Of all the many and varied accounts of encounters with a Bigfoot, one which really stands out is also one that many may know nothing – or very little – about. The story came from a Native American man, one Frank Dan, and was shared with the late J.W. Burns. The latter was a man who played a significant role in the field of Bigfoot research. Indeed, as Destination America notes, the word “Sasquatch” was created by Burns in the 1920s. DA also note: “Burns had been hearing stories about large, hairy, evasive animals from Chehalis Indian friends he kept in close contact with for years and arrived at the name by combining a bunch of different versions he had heard to create his own phonetic version.”
With that said, let’s get back to the matter of the story of Frank Dan. Although it wasn’t until the 1950s that Dan shared his story with Burns, the encounter had actually occurred back in the summer of 1936, specifically in July. The location was Morris Creek, a tributary of the Harrison River at Chehalis, British Columbia, Canada. Having taken careful note of all of Dan’s story, Burns wrote-up the following, amazing account, which went like this:
“It was a lovely day, the clear waters of the creek shimmered in the bright sunshine and reflected the wild surroundings of cliff, trees, and vagrant cloud. A languid breeze wafted across the rocky gullies. Frank’s canoe was gliding like a happy vision along the mountain stream. The Indian was busy hooking one fish after another; hungry fish that had been liberated only a few days before from some hatchery. But the Indian was happy as he pulled them in and sang his medicine song. Then, without warning, a rock was hurled from the shelving slope above, falling with a fearful splash within a few feet of his canoe, almost swamping the frail craft.”
It should be noted that even today reports of Bigfoot throwing rocks are more than common. The story continues:
“Startled out of his skin, Frank glanced upward, and to his amazement beheld a weird looking creature, covered with hair, leaping from rock to rock down the wild declivity with the agility of a mountain goat. Frank recognized the hairy creature instantly. It was a Sasquatch. He knew it was one of the giants – he had met them on several occasions in past years, once on his own doorstep. But those were a timid sort and not unruly like the gent he was now facing.”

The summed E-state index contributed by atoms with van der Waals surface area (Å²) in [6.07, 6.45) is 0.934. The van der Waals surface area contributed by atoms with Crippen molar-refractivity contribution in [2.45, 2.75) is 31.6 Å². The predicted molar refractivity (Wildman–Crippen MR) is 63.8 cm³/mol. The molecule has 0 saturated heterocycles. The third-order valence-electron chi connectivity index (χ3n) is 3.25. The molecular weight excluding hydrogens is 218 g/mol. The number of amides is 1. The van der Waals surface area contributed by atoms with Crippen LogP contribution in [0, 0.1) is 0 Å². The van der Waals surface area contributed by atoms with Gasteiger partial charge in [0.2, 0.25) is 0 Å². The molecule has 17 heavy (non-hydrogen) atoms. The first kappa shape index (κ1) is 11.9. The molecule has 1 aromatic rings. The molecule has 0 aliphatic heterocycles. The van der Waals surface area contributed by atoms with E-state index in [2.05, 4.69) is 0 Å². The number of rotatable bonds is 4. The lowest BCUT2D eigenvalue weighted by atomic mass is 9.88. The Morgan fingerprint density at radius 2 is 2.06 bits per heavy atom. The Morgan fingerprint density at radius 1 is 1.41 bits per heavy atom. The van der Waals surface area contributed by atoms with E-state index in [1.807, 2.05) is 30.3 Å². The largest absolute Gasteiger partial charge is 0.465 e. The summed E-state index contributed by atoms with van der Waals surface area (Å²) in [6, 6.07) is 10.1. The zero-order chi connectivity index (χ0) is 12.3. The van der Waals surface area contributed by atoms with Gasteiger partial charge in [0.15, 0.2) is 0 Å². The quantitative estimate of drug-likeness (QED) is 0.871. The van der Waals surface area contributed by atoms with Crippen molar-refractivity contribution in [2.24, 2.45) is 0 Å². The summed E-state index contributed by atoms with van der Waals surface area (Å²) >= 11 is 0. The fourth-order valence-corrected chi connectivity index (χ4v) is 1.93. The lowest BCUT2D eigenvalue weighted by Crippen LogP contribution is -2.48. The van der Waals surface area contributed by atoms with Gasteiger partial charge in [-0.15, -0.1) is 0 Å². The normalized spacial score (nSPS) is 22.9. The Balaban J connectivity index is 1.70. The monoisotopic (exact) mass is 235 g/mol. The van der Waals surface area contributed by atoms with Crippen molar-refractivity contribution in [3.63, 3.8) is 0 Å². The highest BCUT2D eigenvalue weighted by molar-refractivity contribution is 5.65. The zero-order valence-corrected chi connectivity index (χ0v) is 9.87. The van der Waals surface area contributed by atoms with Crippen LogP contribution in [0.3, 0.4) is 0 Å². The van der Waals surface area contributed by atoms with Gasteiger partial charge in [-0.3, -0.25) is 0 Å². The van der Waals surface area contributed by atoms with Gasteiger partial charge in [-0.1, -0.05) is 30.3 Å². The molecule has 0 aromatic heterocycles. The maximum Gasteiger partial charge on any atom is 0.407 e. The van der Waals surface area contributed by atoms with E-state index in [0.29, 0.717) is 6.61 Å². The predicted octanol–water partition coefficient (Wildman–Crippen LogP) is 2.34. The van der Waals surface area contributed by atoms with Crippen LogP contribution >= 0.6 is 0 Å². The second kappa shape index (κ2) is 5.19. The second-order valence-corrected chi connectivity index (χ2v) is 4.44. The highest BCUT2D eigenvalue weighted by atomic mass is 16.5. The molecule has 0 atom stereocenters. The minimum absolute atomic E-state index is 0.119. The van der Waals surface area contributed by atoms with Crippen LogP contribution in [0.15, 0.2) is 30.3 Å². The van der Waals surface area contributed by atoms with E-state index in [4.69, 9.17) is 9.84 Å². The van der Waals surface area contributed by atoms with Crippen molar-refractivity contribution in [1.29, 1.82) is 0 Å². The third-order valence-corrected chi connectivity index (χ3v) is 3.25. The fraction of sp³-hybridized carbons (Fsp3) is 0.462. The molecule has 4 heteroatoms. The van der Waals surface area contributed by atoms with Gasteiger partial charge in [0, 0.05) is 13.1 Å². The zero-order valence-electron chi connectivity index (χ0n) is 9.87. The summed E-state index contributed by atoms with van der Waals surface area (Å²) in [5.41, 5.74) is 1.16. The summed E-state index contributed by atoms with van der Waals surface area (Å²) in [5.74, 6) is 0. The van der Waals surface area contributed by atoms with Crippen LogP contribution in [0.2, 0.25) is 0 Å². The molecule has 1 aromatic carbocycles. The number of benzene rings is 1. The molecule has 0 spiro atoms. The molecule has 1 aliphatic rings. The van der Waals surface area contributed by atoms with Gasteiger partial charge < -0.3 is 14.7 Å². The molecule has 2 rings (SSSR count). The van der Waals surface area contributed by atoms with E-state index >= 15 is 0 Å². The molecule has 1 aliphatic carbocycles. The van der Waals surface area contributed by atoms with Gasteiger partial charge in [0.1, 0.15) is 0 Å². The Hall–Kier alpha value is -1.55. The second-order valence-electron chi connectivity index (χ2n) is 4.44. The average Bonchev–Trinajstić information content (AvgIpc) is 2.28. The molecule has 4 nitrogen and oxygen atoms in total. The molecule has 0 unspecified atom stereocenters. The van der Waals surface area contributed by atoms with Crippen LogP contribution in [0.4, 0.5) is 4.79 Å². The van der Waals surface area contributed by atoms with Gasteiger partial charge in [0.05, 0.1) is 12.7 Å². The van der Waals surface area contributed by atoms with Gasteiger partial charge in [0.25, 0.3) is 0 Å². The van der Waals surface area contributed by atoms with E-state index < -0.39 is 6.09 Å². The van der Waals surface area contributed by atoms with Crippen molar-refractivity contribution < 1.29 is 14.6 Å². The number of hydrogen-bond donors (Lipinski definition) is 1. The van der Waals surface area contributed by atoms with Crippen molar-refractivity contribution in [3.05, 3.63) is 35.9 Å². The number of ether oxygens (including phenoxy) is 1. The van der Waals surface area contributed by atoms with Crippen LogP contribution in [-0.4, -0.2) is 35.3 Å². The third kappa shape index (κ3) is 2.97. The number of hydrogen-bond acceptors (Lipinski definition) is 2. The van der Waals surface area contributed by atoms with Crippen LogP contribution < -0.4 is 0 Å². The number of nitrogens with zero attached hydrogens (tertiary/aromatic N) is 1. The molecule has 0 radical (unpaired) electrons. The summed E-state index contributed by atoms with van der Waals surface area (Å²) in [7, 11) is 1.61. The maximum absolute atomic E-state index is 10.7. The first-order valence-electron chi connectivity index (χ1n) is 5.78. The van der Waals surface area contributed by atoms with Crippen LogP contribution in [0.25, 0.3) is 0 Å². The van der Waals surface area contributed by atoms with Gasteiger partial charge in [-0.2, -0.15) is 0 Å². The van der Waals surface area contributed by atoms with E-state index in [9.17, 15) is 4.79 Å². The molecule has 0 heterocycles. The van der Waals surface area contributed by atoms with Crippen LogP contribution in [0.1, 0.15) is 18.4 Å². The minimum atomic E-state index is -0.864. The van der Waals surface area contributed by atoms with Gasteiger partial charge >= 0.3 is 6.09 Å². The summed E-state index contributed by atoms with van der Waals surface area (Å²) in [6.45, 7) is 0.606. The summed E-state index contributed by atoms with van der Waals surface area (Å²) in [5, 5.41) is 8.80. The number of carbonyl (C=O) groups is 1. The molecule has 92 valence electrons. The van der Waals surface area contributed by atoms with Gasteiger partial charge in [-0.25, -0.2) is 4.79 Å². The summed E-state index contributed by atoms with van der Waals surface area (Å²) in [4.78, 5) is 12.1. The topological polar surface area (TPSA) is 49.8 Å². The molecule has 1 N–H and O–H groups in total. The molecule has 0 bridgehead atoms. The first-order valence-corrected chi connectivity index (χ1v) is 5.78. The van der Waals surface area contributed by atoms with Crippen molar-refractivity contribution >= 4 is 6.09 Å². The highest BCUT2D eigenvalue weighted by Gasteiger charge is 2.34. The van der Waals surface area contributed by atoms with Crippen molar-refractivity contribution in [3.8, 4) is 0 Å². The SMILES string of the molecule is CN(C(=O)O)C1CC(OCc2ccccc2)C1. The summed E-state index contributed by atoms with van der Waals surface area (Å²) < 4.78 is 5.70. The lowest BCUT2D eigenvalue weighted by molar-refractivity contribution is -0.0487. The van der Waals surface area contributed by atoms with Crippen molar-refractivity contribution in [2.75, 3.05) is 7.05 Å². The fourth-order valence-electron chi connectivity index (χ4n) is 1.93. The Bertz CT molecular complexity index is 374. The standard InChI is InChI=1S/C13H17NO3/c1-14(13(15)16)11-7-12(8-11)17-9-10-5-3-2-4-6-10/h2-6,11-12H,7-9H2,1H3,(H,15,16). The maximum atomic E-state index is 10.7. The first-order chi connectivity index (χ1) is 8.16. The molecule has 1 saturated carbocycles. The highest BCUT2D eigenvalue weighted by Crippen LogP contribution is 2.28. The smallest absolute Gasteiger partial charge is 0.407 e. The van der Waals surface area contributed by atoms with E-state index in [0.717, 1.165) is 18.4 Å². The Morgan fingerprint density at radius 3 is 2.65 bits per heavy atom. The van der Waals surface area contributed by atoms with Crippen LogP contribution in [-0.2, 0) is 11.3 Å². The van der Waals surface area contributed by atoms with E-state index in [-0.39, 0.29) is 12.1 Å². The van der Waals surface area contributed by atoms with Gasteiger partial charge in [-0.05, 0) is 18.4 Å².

Frank Dan quickly sought to bring matters to a halt, and in an interesting way: “Frank called upon his medicine powers, sula, and similar spirits to protect him. There was an immediate response to his appeal. The air throbbed and some huge boulders slid down the rocky mountain side, making a noise like the crack of doom. This was to frighten away the Sasquatch. But the giant was not to be frightened by falling rocks. Instead he hurried down the declivity carrying a great stone, probably weighing a ton or more, under his great hairy arm, which Frank guessed—just a rough guess—was at least 2 yards in length.
“Reaching a point of vantage—a jutting ledge that hung far out over the water—he hurled it with all his might, this time missing the canoe by a narrow margin, filling it with water and drenching the poor frightened occupant with a cloud of spray. Some idea of the size of the boulder may be gained from the fact that its huge bulk blocked the channel. Later it was dredged out by Jack Penny on the authority of the department of hinterland navigation. It may now be seen on the 10th floor of the Vancouver Public Museum in the department of ‘Curious Rocks.’ When you’re in Vancouver drop in to the museum and T. P. O. Menzies, curator, will gladly show it to you.
“The giant now posed upon the other ledge in an attitude of wild majesty as if he were monarch of these foreboding haunts, shaking a colossal fist at the ‘great medicine man’ who sat awe-struck and shuddering in the canoe, which he was trying to bail out with his shoe. The Indian saw the Sasquatch was in a towering rage, a passion that caused the great man to exude a repugnant odor, which was carried down to the canoe by a wisp of wind. The smell made Frank dizzy and his eyes began to smart and pop. Frank never smelt anything in his whole medicine career like it. It was more repelling than the stench of moccasin oil gone rotten.”
The story concluded: “Indeed, it was so nasty that the fish quitted the pools and nooks and headed in schools for the Harrison River. The Indian, believing the giant was about to dive into the water and attack him, cast off his fishing lines and paddled away as fast as he was able.”
The startling encounter was over.